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    • Join Date: Oct 2006
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    #1

    I can't understand what both of them mean.

    M: You donít get exactly what I would call a king-sized helping of chicken with this stew, do you? Quite stingy, Iíd say.

    W: Isnít it though. Itís as if we were the chickens!

    I know all of the words the man and the woman are using.
    But I don't know what they are talking about.
    What is the matter with me?


  1. Casiopea's Avatar

    • Join Date: Sep 2003
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    #2

    Re: I can't understand what both of them mean.

    To me it means,

    M: There's not a lot of chicken in the stew (i.e., a stew is a meal).
    W: I agree. The portions would satisfy a chicken, not a human.


    • Join Date: Oct 2006
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    #3

    Re: I can't understand what both of them mean.

    Now I see.
    I appreciate your help, Casiopea.
    Have a nice day.

  2. Casiopea's Avatar

    • Join Date: Sep 2003
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    #4

    Re: I can't understand what both of them mean.

    You're welcome.

  3. Harry Smith's Avatar
    • Member Info
      • Member Type:
      • English Teacher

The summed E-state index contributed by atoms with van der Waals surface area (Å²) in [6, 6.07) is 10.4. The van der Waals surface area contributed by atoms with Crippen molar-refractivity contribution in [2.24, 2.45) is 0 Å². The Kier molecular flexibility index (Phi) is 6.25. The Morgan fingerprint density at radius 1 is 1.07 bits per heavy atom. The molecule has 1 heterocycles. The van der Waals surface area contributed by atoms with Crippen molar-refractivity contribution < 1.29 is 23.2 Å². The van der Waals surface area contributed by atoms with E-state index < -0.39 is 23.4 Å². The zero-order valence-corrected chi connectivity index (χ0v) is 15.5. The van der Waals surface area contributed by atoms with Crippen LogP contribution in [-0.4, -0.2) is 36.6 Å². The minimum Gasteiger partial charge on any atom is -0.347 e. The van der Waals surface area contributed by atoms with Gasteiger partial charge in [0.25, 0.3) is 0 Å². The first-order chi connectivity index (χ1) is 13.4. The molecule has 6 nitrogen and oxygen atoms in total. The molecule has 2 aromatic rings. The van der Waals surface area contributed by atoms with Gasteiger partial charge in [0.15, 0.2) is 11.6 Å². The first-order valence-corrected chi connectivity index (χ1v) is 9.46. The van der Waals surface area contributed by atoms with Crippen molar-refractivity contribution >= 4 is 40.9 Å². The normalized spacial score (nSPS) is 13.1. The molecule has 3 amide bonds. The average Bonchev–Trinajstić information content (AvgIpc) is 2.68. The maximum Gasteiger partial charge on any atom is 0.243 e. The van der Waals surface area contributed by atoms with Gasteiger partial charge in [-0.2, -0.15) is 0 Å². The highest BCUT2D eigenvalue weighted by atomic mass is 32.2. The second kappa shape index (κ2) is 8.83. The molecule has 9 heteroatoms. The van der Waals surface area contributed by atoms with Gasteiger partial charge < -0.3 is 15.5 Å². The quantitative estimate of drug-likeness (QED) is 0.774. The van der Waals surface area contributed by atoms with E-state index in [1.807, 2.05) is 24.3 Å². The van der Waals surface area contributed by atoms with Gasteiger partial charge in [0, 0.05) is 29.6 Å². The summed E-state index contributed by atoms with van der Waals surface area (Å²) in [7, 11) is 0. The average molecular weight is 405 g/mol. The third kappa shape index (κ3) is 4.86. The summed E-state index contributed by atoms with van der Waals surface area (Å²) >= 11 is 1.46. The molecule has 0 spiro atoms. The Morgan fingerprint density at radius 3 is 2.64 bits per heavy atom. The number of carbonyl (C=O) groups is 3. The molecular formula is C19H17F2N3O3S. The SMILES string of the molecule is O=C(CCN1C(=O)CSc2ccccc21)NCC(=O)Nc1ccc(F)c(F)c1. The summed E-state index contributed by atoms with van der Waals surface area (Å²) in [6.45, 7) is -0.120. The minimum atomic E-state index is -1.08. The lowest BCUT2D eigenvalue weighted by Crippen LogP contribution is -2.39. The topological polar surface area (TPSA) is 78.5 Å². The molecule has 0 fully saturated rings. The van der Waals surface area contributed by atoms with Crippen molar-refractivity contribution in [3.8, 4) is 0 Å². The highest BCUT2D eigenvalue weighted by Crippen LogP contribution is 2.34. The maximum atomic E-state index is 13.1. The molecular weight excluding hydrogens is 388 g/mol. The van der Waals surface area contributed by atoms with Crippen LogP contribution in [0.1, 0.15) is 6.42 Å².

• Native Language:
      • Armenian
      • Home Country:
      • Armenia
      • Current Location:
      • Russian Federation

    • Join Date: Aug 2006
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    #5

    Re: I can't understand what both of them mean.

    [quote=Casiopea;178557]

    There's not a lot of chicken in the stew (i.e., a stew is a meal).

    I prefer to use "much/many" in negative and interrogative sentences instead of "a lot of"
    There isn't much chicken in the stew.

  4. Casiopea's Avatar

    • Join Date: Sep 2003
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    #6

    Re: I can't understand what both of them mean.

    Quote Originally Posted by Harry Smith View Post
    I prefer to use "much/many" in negative and interrogative sentences instead of "a lot of"
    There isn't much chicken in the stew.
    I prefer lamb.

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